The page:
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Interference by Ground Beetles with the Dispersal by Ants of Seeds of Trillium Species (Liliaceae)
Masashi Ohara and Seigo Higashi
Journal of Ecology
Vol. 75, No. 4 (Dec., 1987), pp. 1091-1098
Published by: British Ecological Society
Stable URL: http://www.jstor.org/stable/2260316
Page Count: 8
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(1) Seed dispersal by ants (myrmecochory) was observed in populations of Trillium kamtschaticum and T. tschonoskii. In both populations, main agents of seed dispersal were Aphaenogaster smythiesi japonica and Myrmica ruginodis, and the dispersal distance was 3.30 m (maximum) and 0.60 m on the average. (2) The seed removal frequency was only about 15% and the other 85% of seeds were left near the mother plants, though all of them lost elaiosomes. (3) This loss was due to nocturnal ground beetles [Carabus arboreus, Aptomoterus japonicus (Carabinae), Pterostichus thunbergi, Synuchus melantho (Harpalinae), Silpha perforata venatoria (Silphidae) and Geotrupes laevistriatus (Scarabaeidae)] which were more active than ants at night and devoured the elaiosomes without transporting the seeds. (4) The seeds with the damaged elaiosomes usually did not attract ants. Thus, the ingestion of the elaisomes by the ground beetles may cause a previously reported clumping of seedlings near fertile plants.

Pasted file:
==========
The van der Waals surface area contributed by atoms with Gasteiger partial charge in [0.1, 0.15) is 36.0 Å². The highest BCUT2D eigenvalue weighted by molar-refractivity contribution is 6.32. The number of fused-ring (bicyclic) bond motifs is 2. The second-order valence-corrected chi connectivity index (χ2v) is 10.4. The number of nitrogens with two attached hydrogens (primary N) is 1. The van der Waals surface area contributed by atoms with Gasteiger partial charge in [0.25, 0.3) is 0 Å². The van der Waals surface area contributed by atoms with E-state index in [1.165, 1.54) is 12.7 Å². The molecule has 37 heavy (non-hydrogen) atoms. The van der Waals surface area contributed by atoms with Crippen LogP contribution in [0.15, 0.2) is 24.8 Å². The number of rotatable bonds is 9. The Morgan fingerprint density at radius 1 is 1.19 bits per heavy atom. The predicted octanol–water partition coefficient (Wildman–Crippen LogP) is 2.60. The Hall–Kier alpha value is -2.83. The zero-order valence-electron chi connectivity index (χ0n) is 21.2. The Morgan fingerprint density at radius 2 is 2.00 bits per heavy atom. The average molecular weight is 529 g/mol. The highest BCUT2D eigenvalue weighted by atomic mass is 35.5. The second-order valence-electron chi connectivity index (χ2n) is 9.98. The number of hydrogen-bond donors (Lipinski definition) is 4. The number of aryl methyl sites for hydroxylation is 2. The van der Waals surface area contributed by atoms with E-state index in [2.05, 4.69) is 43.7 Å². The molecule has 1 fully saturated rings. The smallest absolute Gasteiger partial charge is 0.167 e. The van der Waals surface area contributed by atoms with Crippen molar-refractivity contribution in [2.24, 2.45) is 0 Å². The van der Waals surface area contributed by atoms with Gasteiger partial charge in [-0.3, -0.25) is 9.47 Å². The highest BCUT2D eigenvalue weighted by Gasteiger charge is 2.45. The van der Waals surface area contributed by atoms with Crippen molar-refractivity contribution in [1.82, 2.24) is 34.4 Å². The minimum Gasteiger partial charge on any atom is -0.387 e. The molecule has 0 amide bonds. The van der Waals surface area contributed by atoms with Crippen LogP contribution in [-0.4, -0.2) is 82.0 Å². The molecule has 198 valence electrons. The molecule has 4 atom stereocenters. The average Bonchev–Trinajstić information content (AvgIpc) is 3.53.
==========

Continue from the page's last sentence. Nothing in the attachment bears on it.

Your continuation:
Journal of Ecology © 1987 British Ecological Society